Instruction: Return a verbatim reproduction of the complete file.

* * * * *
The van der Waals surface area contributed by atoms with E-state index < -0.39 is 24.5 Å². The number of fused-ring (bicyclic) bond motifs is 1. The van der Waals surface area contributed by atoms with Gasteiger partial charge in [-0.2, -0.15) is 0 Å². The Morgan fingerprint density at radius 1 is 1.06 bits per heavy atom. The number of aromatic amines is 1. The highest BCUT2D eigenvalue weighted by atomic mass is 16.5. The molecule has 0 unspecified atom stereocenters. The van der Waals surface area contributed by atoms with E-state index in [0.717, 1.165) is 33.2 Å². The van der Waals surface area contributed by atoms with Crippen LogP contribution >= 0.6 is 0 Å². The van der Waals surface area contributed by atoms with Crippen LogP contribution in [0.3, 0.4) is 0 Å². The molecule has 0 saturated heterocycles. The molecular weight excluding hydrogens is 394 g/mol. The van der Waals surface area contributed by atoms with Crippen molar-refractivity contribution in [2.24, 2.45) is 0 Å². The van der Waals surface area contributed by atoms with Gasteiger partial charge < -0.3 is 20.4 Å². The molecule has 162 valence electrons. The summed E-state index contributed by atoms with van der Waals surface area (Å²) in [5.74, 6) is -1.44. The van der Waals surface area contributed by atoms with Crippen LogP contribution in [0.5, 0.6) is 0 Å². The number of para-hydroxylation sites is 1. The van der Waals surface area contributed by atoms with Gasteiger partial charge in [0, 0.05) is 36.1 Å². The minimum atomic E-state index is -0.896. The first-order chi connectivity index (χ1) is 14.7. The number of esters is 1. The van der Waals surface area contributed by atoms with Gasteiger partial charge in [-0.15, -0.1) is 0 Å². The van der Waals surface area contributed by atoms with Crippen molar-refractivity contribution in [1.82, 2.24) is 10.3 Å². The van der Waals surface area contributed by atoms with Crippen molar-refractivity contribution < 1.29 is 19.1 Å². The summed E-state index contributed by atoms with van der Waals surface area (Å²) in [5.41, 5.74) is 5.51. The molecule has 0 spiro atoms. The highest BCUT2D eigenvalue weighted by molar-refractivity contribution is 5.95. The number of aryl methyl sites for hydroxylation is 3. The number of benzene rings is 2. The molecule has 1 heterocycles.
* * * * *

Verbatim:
The van der Waals surface area contributed by atoms with E-state index < -0.39 is 24.5 Å². The number of fused-ring (bicyclic) bond motifs is 1. The van der Waals surface area contributed by atoms with Gasteiger partial charge in [-0.2, -0.15) is 0 Å². The Morgan fingerprint density at radius 1 is 1.06 bits per heavy atom. The number of aromatic amines is 1. The highest BCUT2D eigenvalue weighted by atomic mass is 16.5. The molecule has 0 unspecified atom stereocenters. The van der Waals surface area contributed by atoms with E-state index in [0.717, 1.165) is 33.2 Å². The van der Waals surface area contributed by atoms with Crippen LogP contribution >= 0.6 is 0 Å². The van der Waals surface area contributed by atoms with Crippen LogP contribution in [0.3, 0.4) is 0 Å². The molecule has 0 saturated heterocycles. The molecular weight excluding hydrogens is 394 g/mol. The van der Waals surface area contributed by atoms with Crippen molar-refractivity contribution in [2.24, 2.45) is 0 Å². The van der Waals surface area contributed by atoms with Gasteiger partial charge < -0.3 is 20.4 Å². The molecule has 162 valence electrons. The summed E-state index contributed by atoms with van der Waals surface area (Å²) in [5.74, 6) is -1.44. The van der Waals surface area contributed by atoms with Crippen LogP contribution in [0.5, 0.6) is 0 Å². The number of para-hydroxylation sites is 1. The van der Waals surface area contributed by atoms with Gasteiger partial charge in [0, 0.05) is 36.1 Å². The minimum atomic E-state index is -0.896. The first-order chi connectivity index (χ1) is 14.7. The number of esters is 1. The van der Waals surface area contributed by atoms with Gasteiger partial charge in [-0.15, -0.1) is 0 Å². The van der Waals surface area contributed by atoms with Crippen molar-refractivity contribution in [1.82, 2.24) is 10.3 Å². The van der Waals surface area contributed by atoms with Crippen molar-refractivity contribution < 1.29 is 19.1 Å². The summed E-state index contributed by atoms with van der Waals surface area (Å²) in [5.41, 5.74) is 5.51. The molecule has 0 spiro atoms. The highest BCUT2D eigenvalue weighted by molar-refractivity contribution is 5.95. The number of aryl methyl sites for hydroxylation is 3. The number of benzene rings is 2. The molecule has 1 heterocycles.